Dan reflects on the CSA movement, and how it has grown and changed since its inception, and the challenges that even CSA farms with a deep focus on community have faced as local and organic produce has become more widely available. We discuss some of the ways that Dan and Margaret have built their CSA on community organizing and shared values in an effort to break out of the marketing paradigm, and how they are working to get even deeper into this heart of the CSA movement now.
Dan also digs into how he has built the production system at Common Harvest Farm, including a foray into draft animal production, and the investment strategy that has supported the development of a highly efficient farm, in terms of both labor and energy use.
BCS America: BCS two-wheel tractors are versatile, maneuverable in tight spaces, light-weight for less compaction, and easy to maintain and repair on farm. Gear-driven and built to last for decades of dependable service on your farm or market garden.
Farmers Web: Making it simple for farms, farm cooperatives, and local food artisans to streamline working with wholesale buyers. Lessening the administrative work that comes with each order helps producers create a more successful relationship with their buyers and can help them work with more buyers overall.
Quotes from the Show
People really do want to be invited to be part of something. I think maybe in many ways, we're not asking enough of our members.
For us, this is about values and this is about relationships and it was about community.
If you're trying to fill up your CSA for this year, you're really thinking in the wrong term.
I find it interesting today how many CSA farmers use the word "customer" when they talk about their community rather than members. That may seem like an insignificant thing. People are like, "What's the difference?" It represents two entirely different orientations. One is more of a market orientation and one really comes out of a different approach to build on this community organizing and social justice and values, values orientation.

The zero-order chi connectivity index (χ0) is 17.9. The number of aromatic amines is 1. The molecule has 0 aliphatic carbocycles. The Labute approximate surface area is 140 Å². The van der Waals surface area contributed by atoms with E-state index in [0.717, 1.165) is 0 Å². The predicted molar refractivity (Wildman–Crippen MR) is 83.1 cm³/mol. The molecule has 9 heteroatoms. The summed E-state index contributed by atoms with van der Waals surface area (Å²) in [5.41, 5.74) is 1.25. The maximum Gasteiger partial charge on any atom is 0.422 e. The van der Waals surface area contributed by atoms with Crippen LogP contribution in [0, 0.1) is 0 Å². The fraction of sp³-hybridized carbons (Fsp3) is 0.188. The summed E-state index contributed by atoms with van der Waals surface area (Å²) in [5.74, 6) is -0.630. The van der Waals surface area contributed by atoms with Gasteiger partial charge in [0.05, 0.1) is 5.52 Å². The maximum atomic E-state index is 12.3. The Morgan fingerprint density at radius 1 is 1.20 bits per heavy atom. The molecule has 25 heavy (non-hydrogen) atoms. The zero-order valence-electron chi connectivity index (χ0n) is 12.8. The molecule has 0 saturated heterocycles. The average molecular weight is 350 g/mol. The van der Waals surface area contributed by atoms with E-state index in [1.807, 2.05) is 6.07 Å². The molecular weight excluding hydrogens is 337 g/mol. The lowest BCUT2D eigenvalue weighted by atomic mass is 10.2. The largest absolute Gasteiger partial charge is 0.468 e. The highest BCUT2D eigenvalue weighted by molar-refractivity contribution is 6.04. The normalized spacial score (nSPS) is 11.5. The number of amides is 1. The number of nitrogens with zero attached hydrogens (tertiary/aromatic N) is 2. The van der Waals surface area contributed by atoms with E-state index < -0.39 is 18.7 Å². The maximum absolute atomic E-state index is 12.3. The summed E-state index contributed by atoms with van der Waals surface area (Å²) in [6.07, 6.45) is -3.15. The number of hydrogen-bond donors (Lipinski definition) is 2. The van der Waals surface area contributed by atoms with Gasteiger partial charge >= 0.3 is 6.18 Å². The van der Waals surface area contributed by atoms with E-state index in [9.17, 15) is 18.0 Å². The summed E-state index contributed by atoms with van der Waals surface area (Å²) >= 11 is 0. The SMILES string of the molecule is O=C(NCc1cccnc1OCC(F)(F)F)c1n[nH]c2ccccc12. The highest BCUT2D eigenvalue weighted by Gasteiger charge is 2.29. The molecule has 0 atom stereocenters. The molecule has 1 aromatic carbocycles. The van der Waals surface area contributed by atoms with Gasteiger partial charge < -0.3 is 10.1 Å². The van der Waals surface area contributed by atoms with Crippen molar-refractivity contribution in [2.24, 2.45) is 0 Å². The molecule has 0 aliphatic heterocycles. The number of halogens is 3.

The one thing that we [as CSA farmers] can consistently do better than almost any other type of orientation to organic food is based upon relationship, that we can connect, we can be connected, we can be vulnerable, we can offer this authentic, this really authentic connection and experience.
When you think about all of the anonymity in the industrial food system, it's basically built on obfuscation and disconnection.
[Regarding farming with horses] In the end, I thought, "If maybe this romantic notion of being deeply connected
to nature is jeopardizing our livelihood here, then I really have to think twice about that."
Personally, I just think that's one of the most enjoyable parts about organic farming in general is that it's not prescriptive. We're not following this pre-determined set of rules or something, it really is about observation and experimentation and that takes a lot of different forms.